The Washington Post

Miss Manners: When it comes to greeting friends, only do no harm

DEAR MISS MANNERS: I am 12 years of age and have just read about the etiquette of handshakes.

A great number of my peers feel that it is appropriate in normal social situations to disgrace the sanctity of the handshake with any number of gestures, from the mildly annoying to the downright offensive. Also, when I present a hand to be shaken, it will be met with anything from a fist to “bump” to curled fingers to “splow.”

I am not alone in this fight, as my friends share the same complaints. How do I express my opinion on the correct way to greet one of your peers and the rudeness of these alternate gestures?

GENTLE READER: Keep reading. You will be disappointed to find that it is extremely bad manners to go around teaching etiquette, unasked, to people who are minding their own business.

Yes, Miss Manners understands how frustrating it is not to be able to annoy others with your newfound knowledge. Even she is bound by this rule, and only instructs when asked.

Besides, while the handshake is the standard dignified greeting, there is a whole other vocabulary for different situations. Your parents probably do not shake hands when they greet each other, and you might not care to have your future admirers do so. Among schoolmates, informal, faddish, well-meant salutations that do no physical damage should not be condemned.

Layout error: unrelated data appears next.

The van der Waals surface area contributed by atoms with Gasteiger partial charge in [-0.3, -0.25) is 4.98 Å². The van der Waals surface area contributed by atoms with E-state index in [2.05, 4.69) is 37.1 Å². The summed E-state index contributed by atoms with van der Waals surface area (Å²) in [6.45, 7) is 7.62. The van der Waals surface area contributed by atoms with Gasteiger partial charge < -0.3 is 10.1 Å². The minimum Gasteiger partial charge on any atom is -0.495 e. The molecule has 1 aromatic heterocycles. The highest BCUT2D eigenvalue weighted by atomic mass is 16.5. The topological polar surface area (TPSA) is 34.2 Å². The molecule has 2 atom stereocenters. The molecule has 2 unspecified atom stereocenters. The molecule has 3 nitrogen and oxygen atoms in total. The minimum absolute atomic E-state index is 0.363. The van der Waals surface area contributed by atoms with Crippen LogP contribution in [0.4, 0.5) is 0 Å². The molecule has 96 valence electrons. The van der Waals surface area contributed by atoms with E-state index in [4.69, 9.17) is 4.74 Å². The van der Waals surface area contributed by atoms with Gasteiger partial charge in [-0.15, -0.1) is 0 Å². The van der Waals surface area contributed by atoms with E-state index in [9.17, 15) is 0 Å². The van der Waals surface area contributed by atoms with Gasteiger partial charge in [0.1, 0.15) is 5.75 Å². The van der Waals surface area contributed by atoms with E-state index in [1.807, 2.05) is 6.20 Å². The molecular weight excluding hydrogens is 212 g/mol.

DEAR MISS MANNERS: When people make self-deprecating remarks that are not entirely untrue, how should one respond?

For example, I have a very slim friend who says, “I’m so fat, I need to work out.” I know she is just looking for reassurance, and so I oblige with, “No, you look so thin.”

However, I have been in the situation where an acquaintance or co-worker who is easily carrying an extra 100 pounds on their frame says it, and I do not know what to say. Agreeing with their self-insult seems hurtful, but disagreeing seems awkward, too.

GENTLE READER: You were not asked to vote, as Miss Manners understands it. You need only say something neutral, such as, “Oh, shouldn’t we all?”

But even if this silly fishing expedition is cast as a direct question (”Do you think I’m overweight?”), you needn’t take the bait. “Why?” you could ask in a surprised tone. “Is that what your doctor says?”

DEAR MISS MANNERS: My husband and I wonder if we need to send written thank-you cards to the people who brought a gift of $25 or less to my husband’s surprise 60th birthday party.

GENTLE READER: You folks ever hear of “It’s the thought that counts”?

No, Miss Manners thought not. In the time you spent figuring out what each present cost, you could have written gracious notes to everyone who was generous enough to give anything at all.

Visit Miss Manners at her Web site,, where you can send her your questions.

, by Judith Martin

Distributed by Universal Uclick for UFS



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